February 20, 2022
COVID-19 Anxiety as a Moderator of the Relationship between Organizational Change and Perception of Organizational Politics in Forestry Public Sector
In addition to an outstanding commitment to the Sustainable Development Goals’ (SDG) agenda to good governance (goal no. 16), there is an argument that the SDGs can only be achieved through good governance with strong political institutions and processes. In Indonesia, a new era in politics has been marked with the new leadership of Joko Widodo (the current Indonesian President) who has a vision to reform the Indonesian bureaucracy. One of the bureaucratic reform implementations is the merging of the Ministry of Forestry and the Ministry of Environment into the Ministry of Environment and Forestry (MoE). In this kind of organizational change, employees may have increased perceptions of organizational politics and feelings of uncertainty and anxiety. This effect is suspected to be exacerbated by the impact of the COVID-19 pandemic. This article, therefore, aims to investigate the effects of organizational change in the public sector. Based on a survey of 112 state civil apparatuses in the forestry sector in Indonesia, we found that organizational change is positively related to employees’ perception of organizational politics. Nevertheless, our most intriguing finding is that the COVID pandemic situation has decreased employees’ perception of organizational politics. This is because political behaviors are difficult to perform in virtual working settings due to reduced face-to-face interaction and limited non-verbal cues.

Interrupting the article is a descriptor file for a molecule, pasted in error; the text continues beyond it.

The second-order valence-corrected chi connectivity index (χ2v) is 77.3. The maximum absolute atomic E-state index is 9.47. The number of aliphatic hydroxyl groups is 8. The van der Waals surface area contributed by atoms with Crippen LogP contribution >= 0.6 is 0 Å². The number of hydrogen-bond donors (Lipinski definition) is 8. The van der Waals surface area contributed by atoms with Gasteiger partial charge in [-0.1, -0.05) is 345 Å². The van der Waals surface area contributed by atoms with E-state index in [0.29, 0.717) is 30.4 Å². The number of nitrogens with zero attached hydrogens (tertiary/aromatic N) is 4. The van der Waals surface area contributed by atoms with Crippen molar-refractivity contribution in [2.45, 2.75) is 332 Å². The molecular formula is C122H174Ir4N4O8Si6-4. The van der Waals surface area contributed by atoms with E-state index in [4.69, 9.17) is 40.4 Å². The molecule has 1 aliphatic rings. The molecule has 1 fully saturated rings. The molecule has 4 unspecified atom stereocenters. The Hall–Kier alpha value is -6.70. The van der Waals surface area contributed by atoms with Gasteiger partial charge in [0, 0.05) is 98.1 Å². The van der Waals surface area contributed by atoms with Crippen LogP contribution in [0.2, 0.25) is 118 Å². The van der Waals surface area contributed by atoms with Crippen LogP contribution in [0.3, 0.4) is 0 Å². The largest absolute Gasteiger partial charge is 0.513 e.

July 8, 2021
Please Like Me: Ingratiation as a Moderator of the Impact of the Perception of Organizational Politics on Job Satisfaction
Drawing from the negative impacts of the perception of organizational politics (POP) on the literature on organizational outcomes, the model proposed in this study examines a nonlinear relationship of POP on job satisfaction. In a similar way, ingratiation as a moderator variable is tested. Based on a survey of 240 state-owned enterprise employees in Indonesia, this study finds that POP exhibits an inverted U-shaped relationship with job satisfaction. Low and high levels of POP have a negative impact on job satisfaction. Nevertheless, our most intriguing finding is that ingratiation behavior not only strengthens POP’s effects on job satisfaction, but can also alter the direction of the relationship in which its shape is represented by a U-shape. This shape indicates that the employees who engage in high levels of ingratiation as a coping mechanism and adaptive strategy tend to do so when they perceive high degrees of POP. These results are then discussed from a cross-cultural perspective as an attempt to explain the legitimacy of ingratiation in Indonesia.